taking the words of Jesus seriously

Cynicism says, “I’ll believe it when I see it.”  Faith says, “You’ll see it when you believe it.”  In Obadiah, verse 11 (the book only has one chapter), we read that the prophet said that when evil takes place, we have to be involved.  We have to take a stand.

In verse 11, Obadiah declares, “On the day that you stood aside, on the day that strangers carried off someone else’s wealth and foreigners entered his gates and cast lots for Jerusalem, you too were like one of them.”  In short, to stand on the sidelines while evil is taking place and do nothing is to be just like those who committed the crimes and the sins against others.

Our voice and involvement is essential when the government takes from those who are in need.  If you do nothing, you are guilty.  When our nation invades countries, and you say nothing or do nothing to protest or try to stop the war, you are guilty.  When gays and lesbians are bullied in schools or in the workplace, and you say nothing or do nothing to defend them and protect them, you are guilty.  Obadiah is clear about this.

You may not be old enough to remember the great riots in Chicago in 1958 at the Democratic National Convention.  A group of yippies (as they were then called) were using violence to protest against the U.S. government and were arrested.  The judge said to Abbey Hoffman, “In this revolution of yours, do you ever consider what’s happening to the innocent bystanders who get hurt or even killed in your revolution?”  Abbey Hoffman answered, “In a revolution, bystanders are never innocent.”  That’s the same thing that Obadiah is saying in verse 11 of that little book of his.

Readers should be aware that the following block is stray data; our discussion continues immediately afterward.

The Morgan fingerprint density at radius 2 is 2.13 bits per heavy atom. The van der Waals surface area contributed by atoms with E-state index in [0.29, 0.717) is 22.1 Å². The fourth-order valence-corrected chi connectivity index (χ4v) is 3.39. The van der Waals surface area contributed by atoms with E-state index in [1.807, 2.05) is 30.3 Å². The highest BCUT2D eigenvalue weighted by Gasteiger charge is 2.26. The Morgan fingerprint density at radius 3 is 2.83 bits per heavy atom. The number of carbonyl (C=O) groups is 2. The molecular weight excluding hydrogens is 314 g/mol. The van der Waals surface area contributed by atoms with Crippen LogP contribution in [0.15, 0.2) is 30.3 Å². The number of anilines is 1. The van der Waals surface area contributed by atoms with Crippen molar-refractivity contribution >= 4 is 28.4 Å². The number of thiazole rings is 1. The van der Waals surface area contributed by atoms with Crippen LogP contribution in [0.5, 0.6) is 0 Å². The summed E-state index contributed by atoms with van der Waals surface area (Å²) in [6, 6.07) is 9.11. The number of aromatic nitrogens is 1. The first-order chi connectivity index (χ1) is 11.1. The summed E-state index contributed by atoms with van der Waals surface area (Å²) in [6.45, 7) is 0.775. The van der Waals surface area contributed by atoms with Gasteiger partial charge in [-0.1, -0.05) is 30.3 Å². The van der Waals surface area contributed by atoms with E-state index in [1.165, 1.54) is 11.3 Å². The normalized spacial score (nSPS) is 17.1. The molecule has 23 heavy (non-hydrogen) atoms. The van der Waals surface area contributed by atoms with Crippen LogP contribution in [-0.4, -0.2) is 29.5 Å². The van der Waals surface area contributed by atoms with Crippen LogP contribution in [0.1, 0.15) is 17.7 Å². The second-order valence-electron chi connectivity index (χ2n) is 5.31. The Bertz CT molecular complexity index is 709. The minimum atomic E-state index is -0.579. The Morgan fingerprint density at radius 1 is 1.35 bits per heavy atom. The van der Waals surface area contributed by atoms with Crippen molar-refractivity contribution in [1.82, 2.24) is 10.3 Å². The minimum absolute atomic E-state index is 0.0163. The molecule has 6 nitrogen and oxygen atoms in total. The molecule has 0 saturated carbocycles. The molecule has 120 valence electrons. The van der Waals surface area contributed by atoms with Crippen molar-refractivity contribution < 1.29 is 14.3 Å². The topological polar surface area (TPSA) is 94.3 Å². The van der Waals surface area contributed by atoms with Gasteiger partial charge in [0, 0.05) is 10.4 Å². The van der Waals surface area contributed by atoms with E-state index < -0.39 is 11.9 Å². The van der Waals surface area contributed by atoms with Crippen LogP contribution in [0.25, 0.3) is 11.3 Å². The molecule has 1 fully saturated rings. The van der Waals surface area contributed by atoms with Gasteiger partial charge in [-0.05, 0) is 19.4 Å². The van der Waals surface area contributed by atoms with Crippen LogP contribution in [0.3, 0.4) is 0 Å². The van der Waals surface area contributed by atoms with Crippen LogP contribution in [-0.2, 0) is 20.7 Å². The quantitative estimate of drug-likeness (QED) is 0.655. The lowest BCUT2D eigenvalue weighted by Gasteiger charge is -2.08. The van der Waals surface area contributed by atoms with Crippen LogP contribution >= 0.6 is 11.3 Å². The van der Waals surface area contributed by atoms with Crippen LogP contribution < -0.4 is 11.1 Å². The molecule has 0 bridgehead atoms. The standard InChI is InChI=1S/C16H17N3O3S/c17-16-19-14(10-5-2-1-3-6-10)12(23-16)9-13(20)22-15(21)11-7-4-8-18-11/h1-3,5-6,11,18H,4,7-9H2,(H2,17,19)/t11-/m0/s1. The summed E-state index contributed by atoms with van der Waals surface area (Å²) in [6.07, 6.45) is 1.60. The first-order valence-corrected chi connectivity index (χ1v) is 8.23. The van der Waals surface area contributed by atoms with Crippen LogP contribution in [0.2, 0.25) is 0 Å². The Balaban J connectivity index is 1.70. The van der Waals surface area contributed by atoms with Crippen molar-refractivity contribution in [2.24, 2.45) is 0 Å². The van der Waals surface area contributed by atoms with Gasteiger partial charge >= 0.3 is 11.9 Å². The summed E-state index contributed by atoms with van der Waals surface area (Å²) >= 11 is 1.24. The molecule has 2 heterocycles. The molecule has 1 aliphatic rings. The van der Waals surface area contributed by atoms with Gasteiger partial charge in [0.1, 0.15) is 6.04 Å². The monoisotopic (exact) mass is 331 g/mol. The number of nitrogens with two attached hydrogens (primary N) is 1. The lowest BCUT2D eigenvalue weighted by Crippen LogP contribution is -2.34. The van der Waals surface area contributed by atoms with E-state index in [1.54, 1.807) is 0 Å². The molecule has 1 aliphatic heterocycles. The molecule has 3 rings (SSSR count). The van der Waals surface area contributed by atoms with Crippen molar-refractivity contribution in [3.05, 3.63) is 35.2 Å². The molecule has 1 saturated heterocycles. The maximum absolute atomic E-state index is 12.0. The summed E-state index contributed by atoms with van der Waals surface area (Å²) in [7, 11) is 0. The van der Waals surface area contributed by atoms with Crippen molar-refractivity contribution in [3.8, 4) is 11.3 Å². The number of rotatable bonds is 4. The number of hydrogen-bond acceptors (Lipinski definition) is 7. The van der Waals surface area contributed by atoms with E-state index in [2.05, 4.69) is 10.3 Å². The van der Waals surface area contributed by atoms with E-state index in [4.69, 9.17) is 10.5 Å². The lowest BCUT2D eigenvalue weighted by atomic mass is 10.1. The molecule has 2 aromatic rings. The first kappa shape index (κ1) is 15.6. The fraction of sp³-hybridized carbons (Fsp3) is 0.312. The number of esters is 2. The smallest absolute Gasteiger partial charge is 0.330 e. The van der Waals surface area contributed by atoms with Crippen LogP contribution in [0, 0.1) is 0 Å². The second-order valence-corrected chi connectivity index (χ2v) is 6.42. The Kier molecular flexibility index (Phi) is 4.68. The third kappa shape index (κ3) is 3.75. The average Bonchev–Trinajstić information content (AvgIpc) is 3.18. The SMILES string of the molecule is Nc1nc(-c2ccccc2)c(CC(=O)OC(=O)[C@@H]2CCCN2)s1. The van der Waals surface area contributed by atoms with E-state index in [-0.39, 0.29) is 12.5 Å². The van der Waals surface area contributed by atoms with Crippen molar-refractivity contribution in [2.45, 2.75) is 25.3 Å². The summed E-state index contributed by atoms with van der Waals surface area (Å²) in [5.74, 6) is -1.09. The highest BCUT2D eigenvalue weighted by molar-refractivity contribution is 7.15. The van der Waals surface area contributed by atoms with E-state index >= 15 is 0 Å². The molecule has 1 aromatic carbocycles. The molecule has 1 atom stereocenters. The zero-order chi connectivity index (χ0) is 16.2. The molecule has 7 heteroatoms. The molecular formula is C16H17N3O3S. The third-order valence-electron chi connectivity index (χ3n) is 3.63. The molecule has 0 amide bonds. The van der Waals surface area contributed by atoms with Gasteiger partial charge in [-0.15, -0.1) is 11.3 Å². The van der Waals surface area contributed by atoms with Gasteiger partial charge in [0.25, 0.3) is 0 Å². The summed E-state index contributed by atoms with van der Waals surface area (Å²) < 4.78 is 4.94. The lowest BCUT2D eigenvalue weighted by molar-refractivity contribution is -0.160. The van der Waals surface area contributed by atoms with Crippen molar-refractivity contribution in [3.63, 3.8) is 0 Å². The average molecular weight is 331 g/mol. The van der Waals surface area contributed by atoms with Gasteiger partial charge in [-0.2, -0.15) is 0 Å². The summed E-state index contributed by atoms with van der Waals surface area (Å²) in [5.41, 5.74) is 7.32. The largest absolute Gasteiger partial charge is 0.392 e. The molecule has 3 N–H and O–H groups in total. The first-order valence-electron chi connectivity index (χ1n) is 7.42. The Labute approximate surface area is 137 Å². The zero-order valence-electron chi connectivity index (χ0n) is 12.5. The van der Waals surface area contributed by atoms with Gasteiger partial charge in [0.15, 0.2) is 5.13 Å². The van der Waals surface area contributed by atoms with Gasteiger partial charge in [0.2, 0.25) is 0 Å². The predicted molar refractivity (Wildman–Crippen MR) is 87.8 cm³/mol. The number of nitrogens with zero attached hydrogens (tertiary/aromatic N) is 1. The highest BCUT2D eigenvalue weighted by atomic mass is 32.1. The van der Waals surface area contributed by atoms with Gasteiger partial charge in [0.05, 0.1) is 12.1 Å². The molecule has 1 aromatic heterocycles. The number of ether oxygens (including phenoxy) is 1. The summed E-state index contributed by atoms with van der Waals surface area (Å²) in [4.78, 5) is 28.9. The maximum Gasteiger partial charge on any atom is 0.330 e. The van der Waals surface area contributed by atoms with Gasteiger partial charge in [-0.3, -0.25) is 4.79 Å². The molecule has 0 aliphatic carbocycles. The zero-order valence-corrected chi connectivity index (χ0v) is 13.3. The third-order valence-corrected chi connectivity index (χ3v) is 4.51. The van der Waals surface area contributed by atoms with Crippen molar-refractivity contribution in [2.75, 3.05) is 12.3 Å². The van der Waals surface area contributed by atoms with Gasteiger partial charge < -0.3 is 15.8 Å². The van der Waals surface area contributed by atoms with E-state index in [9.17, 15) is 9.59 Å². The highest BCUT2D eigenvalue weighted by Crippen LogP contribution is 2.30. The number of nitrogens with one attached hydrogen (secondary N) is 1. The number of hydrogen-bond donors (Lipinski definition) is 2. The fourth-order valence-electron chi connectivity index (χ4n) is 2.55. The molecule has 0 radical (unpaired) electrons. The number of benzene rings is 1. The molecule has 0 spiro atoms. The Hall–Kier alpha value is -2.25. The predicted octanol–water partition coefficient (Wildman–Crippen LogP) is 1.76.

Edmund Burke, a political philosopher of England of a bygone century, once said, “All that is necessary for evil to triumph is for good people to do nothing.”  When Christians, and for that part humanity at large, do nothing in the face of evil, we are directly neglecting our fellow human.

About The Author


Tony Campolo is Professor of Sociology at Eastern University, and was formerly on the faculty of the University of Pennsylvania. For 40 years, he founded and led the Evangelical Association for the Promotion of Education, an organization that created and supported programs serving needy communities in the Third World as well as in “at risk” neighborhoods across North America. More recently, Dr. Campolo has provided leadership for the Red Letter Christians movement. He blogs regularly at his own website. Tony and his wife Peggy live near Philadelphia, and have two children and four grandchildren.

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